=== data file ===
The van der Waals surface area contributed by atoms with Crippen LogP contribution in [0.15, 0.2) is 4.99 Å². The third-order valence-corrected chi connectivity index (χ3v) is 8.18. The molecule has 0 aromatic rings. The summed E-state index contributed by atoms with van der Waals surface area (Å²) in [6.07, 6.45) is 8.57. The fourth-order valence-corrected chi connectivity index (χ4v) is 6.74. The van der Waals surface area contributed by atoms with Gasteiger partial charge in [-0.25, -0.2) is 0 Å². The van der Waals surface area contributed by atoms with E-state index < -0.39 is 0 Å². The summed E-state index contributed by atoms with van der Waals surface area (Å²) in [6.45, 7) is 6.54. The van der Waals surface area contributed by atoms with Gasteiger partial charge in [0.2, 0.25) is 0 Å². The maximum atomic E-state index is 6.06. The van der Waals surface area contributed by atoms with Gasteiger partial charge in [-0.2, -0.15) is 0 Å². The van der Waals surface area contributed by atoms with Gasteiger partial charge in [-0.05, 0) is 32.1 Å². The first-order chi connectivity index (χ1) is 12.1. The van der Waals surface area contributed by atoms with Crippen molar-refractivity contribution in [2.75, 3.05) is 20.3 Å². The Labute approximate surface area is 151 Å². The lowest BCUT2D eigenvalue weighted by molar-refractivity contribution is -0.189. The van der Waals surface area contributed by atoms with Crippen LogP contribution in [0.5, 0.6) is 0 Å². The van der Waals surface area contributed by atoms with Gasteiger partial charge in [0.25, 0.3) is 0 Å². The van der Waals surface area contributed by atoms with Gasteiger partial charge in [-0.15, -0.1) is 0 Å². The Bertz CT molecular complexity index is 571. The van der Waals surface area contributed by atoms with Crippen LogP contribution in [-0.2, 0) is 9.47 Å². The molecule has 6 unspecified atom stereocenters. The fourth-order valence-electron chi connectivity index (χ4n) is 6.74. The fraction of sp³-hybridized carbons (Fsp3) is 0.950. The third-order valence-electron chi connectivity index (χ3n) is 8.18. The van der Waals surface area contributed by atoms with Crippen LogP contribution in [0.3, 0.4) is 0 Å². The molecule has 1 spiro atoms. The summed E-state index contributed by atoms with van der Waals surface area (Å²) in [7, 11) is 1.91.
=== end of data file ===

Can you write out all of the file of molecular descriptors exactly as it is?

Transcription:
The van der Waals surface area contributed by atoms with Crippen LogP contribution in [0.15, 0.2) is 4.99 Å². The third-order valence-corrected chi connectivity index (χ3v) is 8.18. The molecule has 0 aromatic rings. The summed E-state index contributed by atoms with van der Waals surface area (Å²) in [6.07, 6.45) is 8.57. The fourth-order valence-corrected chi connectivity index (χ4v) is 6.74. The van der Waals surface area contributed by atoms with Gasteiger partial charge in [-0.25, -0.2) is 0 Å². The van der Waals surface area contributed by atoms with E-state index < -0.39 is 0 Å². The summed E-state index contributed by atoms with van der Waals surface area (Å²) in [6.45, 7) is 6.54. The van der Waals surface area contributed by atoms with Gasteiger partial charge in [0.2, 0.25) is 0 Å². The maximum atomic E-state index is 6.06. The van der Waals surface area contributed by atoms with Gasteiger partial charge in [-0.2, -0.15) is 0 Å². The van der Waals surface area contributed by atoms with Gasteiger partial charge in [-0.05, 0) is 32.1 Å². The first-order chi connectivity index (χ1) is 12.1. The van der Waals surface area contributed by atoms with Crippen molar-refractivity contribution in [2.75, 3.05) is 20.3 Å². The Labute approximate surface area is 151 Å². The lowest BCUT2D eigenvalue weighted by molar-refractivity contribution is -0.189. The van der Waals surface area contributed by atoms with Crippen LogP contribution in [0.5, 0.6) is 0 Å². The van der Waals surface area contributed by atoms with Gasteiger partial charge in [0.25, 0.3) is 0 Å². The van der Waals surface area contributed by atoms with Gasteiger partial charge in [-0.15, -0.1) is 0 Å². The Bertz CT molecular complexity index is 571. The van der Waals surface area contributed by atoms with Crippen LogP contribution in [-0.2, 0) is 9.47 Å². The molecule has 6 unspecified atom stereocenters. The fourth-order valence-electron chi connectivity index (χ4n) is 6.74. The fraction of sp³-hybridized carbons (Fsp3) is 0.950. The third-order valence-electron chi connectivity index (χ3n) is 8.18. The van der Waals surface area contributed by atoms with Crippen LogP contribution in [0.3, 0.4) is 0 Å². The molecule has 1 spiro atoms. The summed E-state index contributed by atoms with van der Waals surface area (Å²) in [7, 11) is 1.91.